Capitol Report

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March 30, 2020

 

First electronic voting session advances key bills

 

Amid the COVID-19-imposed state-wide lockdown of non-essential businesses, the Assembly acted last Thursday in the first remote voting session authorized by the newly passed law permitting public bodies to meet remotely during a public health emergency or state of emergency. Key bills were advanced that would greatly impact the lives of New Jersey residents and access to justice in the state.

Remote Notary Bill

A-3903 (Downey/Houghtaling/Swain) passed the Assembly with overwhelming support. It would supplant a bill, presently sitting on the governor’s desk, to permit notaries to perform services remotely using communication technology to record the act both visually and audibly. The new bill limits the duration of remote notary services to the duration of the public health emergency and state of emergency declared under Executive Order 103. The bill on the governor’s desk, A-3864, had a 90-day effective date, which would significantly delay any usefulness during the COVID-19 time period. A-3903 removes the waiting period, becoming effective immediately upon the governor’s signature. However, in its current form the bill only permits notaries public to notarize documents remotely, and still excludes wills and codicils; certain Uniform Construction Code (UCC) documents and records governed by a statute, regulation or other rule of law governing adoptions, divorces or other matters of family law.

The New Jersey State Bar Association (NJSBA) urged the bill’s sponsors and Assembly leadership to consider amendments expanding the legislation to include any officials authorized to perform oaths and affidavits by statute, and to include wills and codicils.

Property Tax Relief

A-3902 (Wimberly/Coughlin/Armato) permits the extension of certain deadlines applicable to local government units under emergency circumstances. The NJSBA supports this measure as part of its overall efforts to extend the deadlines of property tax appeals because it resolves lingering procedural questions about deadlines before the county boards of taxation. The bill empowers the Department of Community Affairs, in consultation with the director of the Division of Taxation, to legally extend the tax deadlines in connection with the county boards. Earlier, the Supreme Court issued an order extending deadlines for property tax appeals before the county boards.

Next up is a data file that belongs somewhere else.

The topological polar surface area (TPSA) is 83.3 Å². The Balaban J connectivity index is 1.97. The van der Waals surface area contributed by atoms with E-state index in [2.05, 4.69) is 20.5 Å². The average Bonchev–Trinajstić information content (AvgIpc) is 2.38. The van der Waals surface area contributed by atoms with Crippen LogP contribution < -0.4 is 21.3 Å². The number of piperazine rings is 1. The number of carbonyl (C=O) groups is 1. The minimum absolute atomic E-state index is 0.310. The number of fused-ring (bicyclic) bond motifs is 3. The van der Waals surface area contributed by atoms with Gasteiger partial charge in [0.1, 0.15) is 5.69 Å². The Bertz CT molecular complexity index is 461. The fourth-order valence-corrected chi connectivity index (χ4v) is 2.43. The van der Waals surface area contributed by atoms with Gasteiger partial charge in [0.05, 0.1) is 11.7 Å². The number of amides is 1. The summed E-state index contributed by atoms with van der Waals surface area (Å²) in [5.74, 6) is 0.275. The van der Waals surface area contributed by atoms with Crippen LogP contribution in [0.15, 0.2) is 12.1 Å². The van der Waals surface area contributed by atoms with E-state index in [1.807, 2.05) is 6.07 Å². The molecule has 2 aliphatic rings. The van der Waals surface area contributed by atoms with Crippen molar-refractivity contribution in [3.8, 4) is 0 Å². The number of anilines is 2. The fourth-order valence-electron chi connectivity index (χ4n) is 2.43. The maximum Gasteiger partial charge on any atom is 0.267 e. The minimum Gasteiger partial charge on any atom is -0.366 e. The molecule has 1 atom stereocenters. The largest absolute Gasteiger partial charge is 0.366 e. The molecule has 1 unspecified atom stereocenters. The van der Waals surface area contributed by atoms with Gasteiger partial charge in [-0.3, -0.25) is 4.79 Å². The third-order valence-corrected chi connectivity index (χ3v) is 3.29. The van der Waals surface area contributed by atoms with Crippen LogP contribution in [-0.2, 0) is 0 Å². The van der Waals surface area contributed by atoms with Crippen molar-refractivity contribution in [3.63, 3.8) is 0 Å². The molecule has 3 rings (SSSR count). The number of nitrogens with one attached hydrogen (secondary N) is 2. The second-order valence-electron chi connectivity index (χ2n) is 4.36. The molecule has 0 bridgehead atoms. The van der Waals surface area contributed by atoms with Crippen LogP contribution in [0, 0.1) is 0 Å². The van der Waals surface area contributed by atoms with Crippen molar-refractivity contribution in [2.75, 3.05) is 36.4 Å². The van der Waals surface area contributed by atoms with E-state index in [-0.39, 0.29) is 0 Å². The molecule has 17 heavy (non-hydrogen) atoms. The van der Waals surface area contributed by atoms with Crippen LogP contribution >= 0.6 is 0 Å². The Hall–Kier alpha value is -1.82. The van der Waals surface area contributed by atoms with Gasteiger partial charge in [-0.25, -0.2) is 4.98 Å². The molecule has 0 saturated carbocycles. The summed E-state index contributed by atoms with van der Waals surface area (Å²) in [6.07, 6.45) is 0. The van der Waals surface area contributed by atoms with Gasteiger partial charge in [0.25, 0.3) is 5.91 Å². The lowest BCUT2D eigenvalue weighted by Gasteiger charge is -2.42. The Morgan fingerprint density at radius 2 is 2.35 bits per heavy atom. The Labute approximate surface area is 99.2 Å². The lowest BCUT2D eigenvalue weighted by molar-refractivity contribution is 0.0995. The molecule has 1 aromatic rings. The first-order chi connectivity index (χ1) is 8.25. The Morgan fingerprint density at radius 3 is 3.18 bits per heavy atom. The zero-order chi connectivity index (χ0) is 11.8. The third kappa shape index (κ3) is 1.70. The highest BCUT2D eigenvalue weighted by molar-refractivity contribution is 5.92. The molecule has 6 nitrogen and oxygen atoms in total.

Both bills head to the Senate, which has not yet scheduled a voting session.

Other bills considered by the Assembly include:

 

   A-3900 (Sumter/Chaparro/Quijano)/S-2304 (Sweeney/Scutari/Sumter) expands the scope of the state’s temporary disability insurance (TDI) so workers may obtain TDI or family leave insurance (FLI) benefits by expanding the definition of “serious health condition” to include an illness caused by an epidemic of a communicable disease, a known or suspected exposure to a communicable disease, or efforts to prevent the spread of a communicable disease, and eliminates the current one-week waiting period for disability benefits. The bill heads to the governor for his signature.

   A-3901 (Chiaravalloti/Kennedy/Speight) permits professional and occupational licensing boards to reactivate the licensure of certain people to practice the profession or occupation in New Jersey, as deemed necessary to protect public health, safety and welfare. The bill heads to the Senate.

   A-3904 (Burzichelli/Schepisi/Lampitt) permits the use of virtual or remote instruction to meet the minimum 180-day school year requirement in order to qualify for state aid. The bill heads to the Senate.

This is a status report provided by the New Jersey State Bar Association on recently passed and pending legislation, regulations, gubernatorial nominations and/or appointments of interest to lawyers, as well as the involvement of the NJSBA as amicus in appellate court matters.

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